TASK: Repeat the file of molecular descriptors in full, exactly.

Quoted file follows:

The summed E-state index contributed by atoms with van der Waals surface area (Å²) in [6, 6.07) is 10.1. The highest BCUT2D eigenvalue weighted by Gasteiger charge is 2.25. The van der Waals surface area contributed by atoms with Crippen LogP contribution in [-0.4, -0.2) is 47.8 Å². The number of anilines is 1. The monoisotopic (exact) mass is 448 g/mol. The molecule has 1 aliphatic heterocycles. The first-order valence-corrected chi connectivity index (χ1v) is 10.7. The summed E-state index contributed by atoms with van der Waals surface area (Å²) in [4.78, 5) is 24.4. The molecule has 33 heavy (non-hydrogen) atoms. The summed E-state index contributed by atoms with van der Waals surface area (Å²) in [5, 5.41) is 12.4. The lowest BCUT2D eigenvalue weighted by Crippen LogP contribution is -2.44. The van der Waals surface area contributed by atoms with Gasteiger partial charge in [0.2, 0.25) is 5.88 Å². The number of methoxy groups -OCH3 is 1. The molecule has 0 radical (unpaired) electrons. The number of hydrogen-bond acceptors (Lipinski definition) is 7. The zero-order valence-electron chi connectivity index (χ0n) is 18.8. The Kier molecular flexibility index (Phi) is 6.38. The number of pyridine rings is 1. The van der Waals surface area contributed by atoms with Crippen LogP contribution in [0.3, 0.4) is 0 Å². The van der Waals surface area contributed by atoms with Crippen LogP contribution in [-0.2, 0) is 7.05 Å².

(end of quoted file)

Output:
The summed E-state index contributed by atoms with van der Waals surface area (Å²) in [6, 6.07) is 10.1. The highest BCUT2D eigenvalue weighted by Gasteiger charge is 2.25. The van der Waals surface area contributed by atoms with Crippen LogP contribution in [-0.4, -0.2) is 47.8 Å². The number of anilines is 1. The monoisotopic (exact) mass is 448 g/mol. The molecule has 1 aliphatic heterocycles. The first-order valence-corrected chi connectivity index (χ1v) is 10.7. The summed E-state index contributed by atoms with van der Waals surface area (Å²) in [4.78, 5) is 24.4. The molecule has 33 heavy (non-hydrogen) atoms. The summed E-state index contributed by atoms with van der Waals surface area (Å²) in [5, 5.41) is 12.4. The lowest BCUT2D eigenvalue weighted by Crippen LogP contribution is -2.44. The van der Waals surface area contributed by atoms with Gasteiger partial charge in [0.2, 0.25) is 5.88 Å². The number of methoxy groups -OCH3 is 1. The molecule has 0 radical (unpaired) electrons. The number of hydrogen-bond acceptors (Lipinski definition) is 7. The zero-order valence-electron chi connectivity index (χ0n) is 18.8. The Kier molecular flexibility index (Phi) is 6.38. The number of pyridine rings is 1. The van der Waals surface area contributed by atoms with Crippen LogP contribution in [0.3, 0.4) is 0 Å². The van der Waals surface area contributed by atoms with Crippen LogP contribution in [-0.2, 0) is 7.05 Å².